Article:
Shares in Miles Davis’ career, had they been available, would not have fetched much of a price the day before he took the stage at the Newport Jazz Festival in the summer of 1955. Only a handful of years after his youthful blossoming alongside Charlie Parker and with his own innovative nine-piece band, Davis’ playing and professional reputation had been badly damaged by the effects of heroin addiction. Now, clean for a year and a half, he pleaded with George Wein, the festival’s producer, for a place on the bill. Wein squeezed him in as a last-minute addition to a jam-session group featuring the saxophonists Zoot Sims and Gerry Mulligan, with Thelonious Monk on piano. Their short set, only three tunes and less than half an hour long, would change the trumpeter’s life.
He chose to wear a white tuxedo that made him stand out among the lounge suits flanking him on the stage, and he had clearly come to play. Taking the stage after the Count Basie orchestra, and introduced by Duke Ellington, he managed to negotiate Monk’s characteristically eccentric accompaniment on “Hackensack” with unruffled poise before taking charge on another of the pianist’s compositions, the classic ballad “Round Midnight”. Pushing the bell of his trumpet right up against the microphone, he cast a spell over the audience with an improvisation that showed off a confident new beauty in his tone and phrasing. The watching George Avakian, a powerful A&R man, made up his mind at that moment to sign Miles Davis to a Columbia Records contract that would see the trumpeter produce 20 years’ worth of classic albums, including Kind Of Blue, Sketches Of Spain and Bitches Brew.
Although the recording of Davis’ Newport debut has been released before, it is the only possible way to open the latest volume of the Bootleg Series, which consists of four discs devoted to the trumpeter’s appearances under the festival’s banner. Ranging from the original Rhode Island home to a temporary home in New York City and various Newport-branded European tours, the set covers a period of 20 years in which Davis’ music underwent a series of celebrated and sometimes controversial evolutionary leaps.
Three years after that first appearance, he returned with a sextet, featuring Cannonball Adderley and John Coltrane on saxophones, Bill Evans on piano, Paul Chambers on bass and Jimmy Cobb on drums, that would record Kind Of Blue a few months later. This six-tune set, particularly remarkable for the uncharacteristic explosiveness of Cobb’s usually imperturbable drumming, saw the light of day on a 2001 release, Miles Davis At Newport 1958. Unsurprisingly, the music continues to defy the opinion of DownBeat magazine’s disapproving critic, who wrote that “the group’s solidarity is hampered by the angry young tenor of Coltrane.”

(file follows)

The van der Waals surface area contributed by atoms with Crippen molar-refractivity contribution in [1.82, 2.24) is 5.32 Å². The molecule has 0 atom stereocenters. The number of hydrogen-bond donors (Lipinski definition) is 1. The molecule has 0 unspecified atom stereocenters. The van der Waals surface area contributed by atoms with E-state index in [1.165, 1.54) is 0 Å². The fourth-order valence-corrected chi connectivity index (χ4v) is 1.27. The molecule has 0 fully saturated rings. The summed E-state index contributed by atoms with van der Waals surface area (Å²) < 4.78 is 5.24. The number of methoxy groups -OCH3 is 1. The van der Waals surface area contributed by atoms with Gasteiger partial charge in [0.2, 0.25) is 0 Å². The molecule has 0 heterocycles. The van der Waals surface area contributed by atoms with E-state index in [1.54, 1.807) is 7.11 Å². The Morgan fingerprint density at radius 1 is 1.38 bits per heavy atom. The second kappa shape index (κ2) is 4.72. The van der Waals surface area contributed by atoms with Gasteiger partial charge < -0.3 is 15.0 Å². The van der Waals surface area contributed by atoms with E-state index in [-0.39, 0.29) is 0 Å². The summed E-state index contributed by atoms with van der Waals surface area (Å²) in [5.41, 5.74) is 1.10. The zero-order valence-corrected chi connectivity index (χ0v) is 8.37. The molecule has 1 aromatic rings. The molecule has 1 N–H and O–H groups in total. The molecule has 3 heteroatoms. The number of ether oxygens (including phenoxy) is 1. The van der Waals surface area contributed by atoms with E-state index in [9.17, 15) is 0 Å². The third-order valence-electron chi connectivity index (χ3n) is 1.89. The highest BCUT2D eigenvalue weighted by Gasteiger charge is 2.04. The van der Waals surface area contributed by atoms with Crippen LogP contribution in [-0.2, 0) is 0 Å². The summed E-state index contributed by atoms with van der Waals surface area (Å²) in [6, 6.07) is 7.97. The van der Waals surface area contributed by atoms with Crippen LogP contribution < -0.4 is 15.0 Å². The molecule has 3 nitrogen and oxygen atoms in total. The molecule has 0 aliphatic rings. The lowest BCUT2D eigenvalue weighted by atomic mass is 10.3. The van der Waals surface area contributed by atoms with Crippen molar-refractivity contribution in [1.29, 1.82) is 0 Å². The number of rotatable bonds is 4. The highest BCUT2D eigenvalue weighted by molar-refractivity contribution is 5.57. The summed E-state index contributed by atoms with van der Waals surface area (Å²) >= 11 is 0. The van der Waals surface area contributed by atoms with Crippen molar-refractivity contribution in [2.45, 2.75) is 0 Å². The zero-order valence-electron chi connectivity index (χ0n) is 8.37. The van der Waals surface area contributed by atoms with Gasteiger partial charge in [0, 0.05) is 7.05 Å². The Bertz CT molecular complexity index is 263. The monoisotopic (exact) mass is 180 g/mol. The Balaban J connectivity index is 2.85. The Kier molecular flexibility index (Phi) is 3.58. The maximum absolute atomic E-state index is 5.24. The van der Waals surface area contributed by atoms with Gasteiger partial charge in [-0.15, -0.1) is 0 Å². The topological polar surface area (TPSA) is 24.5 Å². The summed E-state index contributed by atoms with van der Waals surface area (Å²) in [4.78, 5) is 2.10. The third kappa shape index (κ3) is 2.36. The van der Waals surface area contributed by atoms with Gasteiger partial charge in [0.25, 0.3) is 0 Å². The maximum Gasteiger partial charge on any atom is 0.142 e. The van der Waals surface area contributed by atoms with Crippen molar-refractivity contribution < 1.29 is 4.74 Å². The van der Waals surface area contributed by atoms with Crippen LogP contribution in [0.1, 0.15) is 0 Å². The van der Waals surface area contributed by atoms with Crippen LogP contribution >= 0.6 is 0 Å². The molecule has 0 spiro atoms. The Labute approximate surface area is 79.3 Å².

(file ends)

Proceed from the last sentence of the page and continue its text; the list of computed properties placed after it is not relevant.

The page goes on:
The second disc is devoted entirely to two previously unreleased performances, in 1966 and 1967, by what is generally known as Miles’ second great quintet, but which deserves recognition as the most astounding small group in the history of jazz. Davis himself never received inspiration from his sidemen to equal that offered by Wayne Shorter, Herbie Hancock, Ron Carter and Tony Williams, whose five years together produced music of astonishing creative density, reaching peaks of collective transcendence in which they seemed to be able to bend metre, harmony and melody to their will, a kind of musical equivalent of gymnastics, acrobatics and ballet combined.
The problem of where to go next was solved when Davis’ girlfriend turned him on to Hendrix and Sly. He wanted to stay current and to share their audience, which meant a new funk-based groove and an interest in distortion. The 24-minute 1969 performance, with Miles alone in front of a new rhythm section (Chick Corea, Dave Holland, Jack DeJohnette) when Shorter got stuck in traffic, offers sanctuary in a halfway house, while a 70-minute set from a 1971 Newport concert in Switzerland, with Keith Jarrett on electric keyboards, Michael Henderson on bass guitar, Ndugu Leon Chancler on drums and two percussionists, shows a firmer commitment to the new sounds. In Berlin in 1973 and New York in 1975, the guitars of Pete Cosey and Reggie Lucas having replaced the keyboards, the transformation is complete. Time is squeezed and stretched in new ways, exotic timbres are distilled on the spot, and this free-form funk still scorches the air.
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